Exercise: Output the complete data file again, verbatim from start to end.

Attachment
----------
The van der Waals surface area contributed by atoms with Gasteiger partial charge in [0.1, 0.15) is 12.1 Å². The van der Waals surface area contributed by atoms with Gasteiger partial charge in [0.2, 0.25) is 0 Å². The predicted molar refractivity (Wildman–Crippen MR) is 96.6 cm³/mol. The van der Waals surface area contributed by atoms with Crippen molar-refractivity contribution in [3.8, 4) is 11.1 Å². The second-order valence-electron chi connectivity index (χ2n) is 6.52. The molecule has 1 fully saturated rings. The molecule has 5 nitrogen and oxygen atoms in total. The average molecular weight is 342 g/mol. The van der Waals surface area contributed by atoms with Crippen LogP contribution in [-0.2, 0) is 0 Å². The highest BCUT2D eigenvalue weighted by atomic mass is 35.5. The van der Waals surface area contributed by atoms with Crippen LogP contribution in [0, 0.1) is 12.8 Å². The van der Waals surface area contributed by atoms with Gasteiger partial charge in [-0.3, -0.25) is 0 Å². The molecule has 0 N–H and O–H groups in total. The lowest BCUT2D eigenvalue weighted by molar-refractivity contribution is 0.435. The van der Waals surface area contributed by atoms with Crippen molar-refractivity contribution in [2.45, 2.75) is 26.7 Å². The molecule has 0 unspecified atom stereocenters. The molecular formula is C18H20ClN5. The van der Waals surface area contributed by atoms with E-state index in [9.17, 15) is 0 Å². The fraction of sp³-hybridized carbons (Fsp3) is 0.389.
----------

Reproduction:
The van der Waals surface area contributed by atoms with Gasteiger partial charge in [0.1, 0.15) is 12.1 Å². The van der Waals surface area contributed by atoms with Gasteiger partial charge in [0.2, 0.25) is 0 Å². The predicted molar refractivity (Wildman–Crippen MR) is 96.6 cm³/mol. The van der Waals surface area contributed by atoms with Crippen molar-refractivity contribution in [3.8, 4) is 11.1 Å². The second-order valence-electron chi connectivity index (χ2n) is 6.52. The molecule has 1 fully saturated rings. The molecule has 5 nitrogen and oxygen atoms in total. The average molecular weight is 342 g/mol. The van der Waals surface area contributed by atoms with Crippen LogP contribution in [-0.2, 0) is 0 Å². The highest BCUT2D eigenvalue weighted by atomic mass is 35.5. The van der Waals surface area contributed by atoms with Crippen LogP contribution in [0, 0.1) is 12.8 Å². The van der Waals surface area contributed by atoms with Gasteiger partial charge in [-0.3, -0.25) is 0 Å². The molecule has 0 N–H and O–H groups in total. The lowest BCUT2D eigenvalue weighted by molar-refractivity contribution is 0.435. The van der Waals surface area contributed by atoms with Crippen molar-refractivity contribution in [2.45, 2.75) is 26.7 Å². The molecule has 0 unspecified atom stereocenters. The molecular formula is C18H20ClN5. The van der Waals surface area contributed by atoms with E-state index in [9.17, 15) is 0 Å². The fraction of sp³-hybridized carbons (Fsp3) is 0.389.